BIFF 14 - Lilting - Cinema Review

'film-making from the 'show don't tell' school, accomplished storytelling that lets you fill in gaps without lazily glossing over detail'

Writer/director Hong Khaou's full length début, Lilting shows the presence of an already assured hand, in a narrative that is complex to begin with and only weaves in further ideas as it progresses.

Grieving from the loss of his lover, Kai (Andrew Leung), Richard (Ben Whishaw) is faced with a problem: Kai has left behind his mother, June (Pei-pei Cheng), who he has temporarily placed in a nursing home. Knowing that June was unaware that Kai was gay - and that she was no fan of his - Richard attempts to reach out to Kai's non-English speaking relative, despite the language and cultural differences.

If that sounds a bit of a muddle then rest assured that one of Lilting's strengths (and it has many) is the tonally assured way it negotiates what could have been a complex plot. We never see - nor are we really told - about Kai's death, certainly in the first third, yet Khaou leaves us in no doubt what has happened, as he moves through the set-up in a breezy yet respectful manner. This is film-making from the 'show don't tell' school, accomplished storytelling that lets you fill in gaps without lazily glossing over detail.

Once established, Khaou centres his narrative around communication. Both Richard and June are guilty of pre-judgement on occasion, yet both also have the benefit of their translator Vann (Naomi Christie), through whom they can rewind or filter their initial thoughts. At times, Vann even tries to articulate what each are feeling, without them having asked her too. It becomes a fascinating look at how we talk to people and how we don't say what we mean and often end up saying the opposite. It is telling that Richard and June's most significant breakthrough happens when they are each speaking their own respective languages, oblivious to what the other is saying, in a scene perfectly directed by Khaou and indicative of the film's sweetness.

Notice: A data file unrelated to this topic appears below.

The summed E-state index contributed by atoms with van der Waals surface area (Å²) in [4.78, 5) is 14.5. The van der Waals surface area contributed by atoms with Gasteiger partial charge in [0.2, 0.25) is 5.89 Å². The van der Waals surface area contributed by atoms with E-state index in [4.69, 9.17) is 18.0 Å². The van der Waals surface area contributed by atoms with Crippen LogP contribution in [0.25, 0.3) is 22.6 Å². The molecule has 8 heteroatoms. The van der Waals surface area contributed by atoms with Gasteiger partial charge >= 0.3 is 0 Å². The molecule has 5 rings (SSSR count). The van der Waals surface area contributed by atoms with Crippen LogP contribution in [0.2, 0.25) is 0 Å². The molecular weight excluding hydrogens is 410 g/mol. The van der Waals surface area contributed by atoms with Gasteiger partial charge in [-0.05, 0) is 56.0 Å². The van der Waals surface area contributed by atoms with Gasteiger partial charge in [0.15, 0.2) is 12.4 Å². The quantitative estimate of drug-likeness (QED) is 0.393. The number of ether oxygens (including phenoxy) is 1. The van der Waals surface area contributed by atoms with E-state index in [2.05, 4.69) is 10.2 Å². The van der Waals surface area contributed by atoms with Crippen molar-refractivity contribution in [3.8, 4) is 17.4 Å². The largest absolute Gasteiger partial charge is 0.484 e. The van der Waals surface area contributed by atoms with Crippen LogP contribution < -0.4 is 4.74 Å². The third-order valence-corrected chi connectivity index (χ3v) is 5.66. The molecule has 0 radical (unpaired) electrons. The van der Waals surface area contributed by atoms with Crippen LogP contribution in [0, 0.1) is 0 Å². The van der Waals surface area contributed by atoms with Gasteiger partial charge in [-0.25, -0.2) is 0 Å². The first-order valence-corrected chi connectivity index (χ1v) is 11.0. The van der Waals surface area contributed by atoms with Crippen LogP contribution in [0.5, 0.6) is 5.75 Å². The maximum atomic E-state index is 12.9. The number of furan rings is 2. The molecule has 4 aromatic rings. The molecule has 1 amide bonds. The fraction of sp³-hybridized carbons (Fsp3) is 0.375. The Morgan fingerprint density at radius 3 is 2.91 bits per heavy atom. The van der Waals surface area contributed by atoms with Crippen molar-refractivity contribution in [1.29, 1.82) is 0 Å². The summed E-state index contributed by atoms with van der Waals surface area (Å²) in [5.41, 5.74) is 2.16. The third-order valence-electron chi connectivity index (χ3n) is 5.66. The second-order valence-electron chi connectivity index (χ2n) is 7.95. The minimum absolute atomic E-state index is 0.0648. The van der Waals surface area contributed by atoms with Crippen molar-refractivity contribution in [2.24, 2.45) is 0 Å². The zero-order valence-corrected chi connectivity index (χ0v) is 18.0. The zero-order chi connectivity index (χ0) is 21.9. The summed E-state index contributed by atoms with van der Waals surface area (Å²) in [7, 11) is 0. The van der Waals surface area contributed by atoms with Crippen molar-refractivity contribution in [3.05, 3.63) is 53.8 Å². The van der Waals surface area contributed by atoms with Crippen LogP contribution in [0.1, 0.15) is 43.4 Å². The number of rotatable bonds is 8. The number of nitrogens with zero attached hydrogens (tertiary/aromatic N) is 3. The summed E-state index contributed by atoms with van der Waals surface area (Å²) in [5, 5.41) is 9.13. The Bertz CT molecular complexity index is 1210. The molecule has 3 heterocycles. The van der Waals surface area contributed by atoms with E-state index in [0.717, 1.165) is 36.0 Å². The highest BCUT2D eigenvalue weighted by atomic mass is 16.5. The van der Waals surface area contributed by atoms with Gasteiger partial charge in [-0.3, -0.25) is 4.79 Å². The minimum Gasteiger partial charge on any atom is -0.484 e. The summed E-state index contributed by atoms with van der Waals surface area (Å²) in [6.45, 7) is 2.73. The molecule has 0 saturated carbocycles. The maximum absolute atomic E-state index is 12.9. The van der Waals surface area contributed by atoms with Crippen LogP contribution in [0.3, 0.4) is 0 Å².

In that way, you feel that Khaou sometimes drifts towards the sentimental, wanting his characters to get to a happy ending despite themselves. You can hardly begrudge that decision, particularly when the film is so much better at harmony than discord (a third act argument is a miss-step, bowing to the established conflict structure).

In the lead, Ben Wishaw continues to plough his campaign to be a bona fide leading man, though the support is more touch and go. Christie is particularly wobbly and Leung can struggle on occasion, but these are offset by Cheng, who is terrific, and a fantastically judged piece of Comedy support from Peter Bowles as Alan, June's sometime boyfriend, who provides levity and mirth in equal measure, at just the right times. An accomplished film of some repute, which establishes the most difficult of tones without so much as a second thought.




The 20th Bradford International Film Festival runs from 27th March to 6th April 2014, with Widescreen Weekend taking place between 10th and 13th April. It is based at The National Media Museum, in the centre of Bradford.


By Sam Turner. Sam is editor of Film Intel, and can usually be found behind a keyboard with a cup of tea. He likes entertaining films and dislikes the other kind. He's on , Twitter and several places even he doesn't yet know about.

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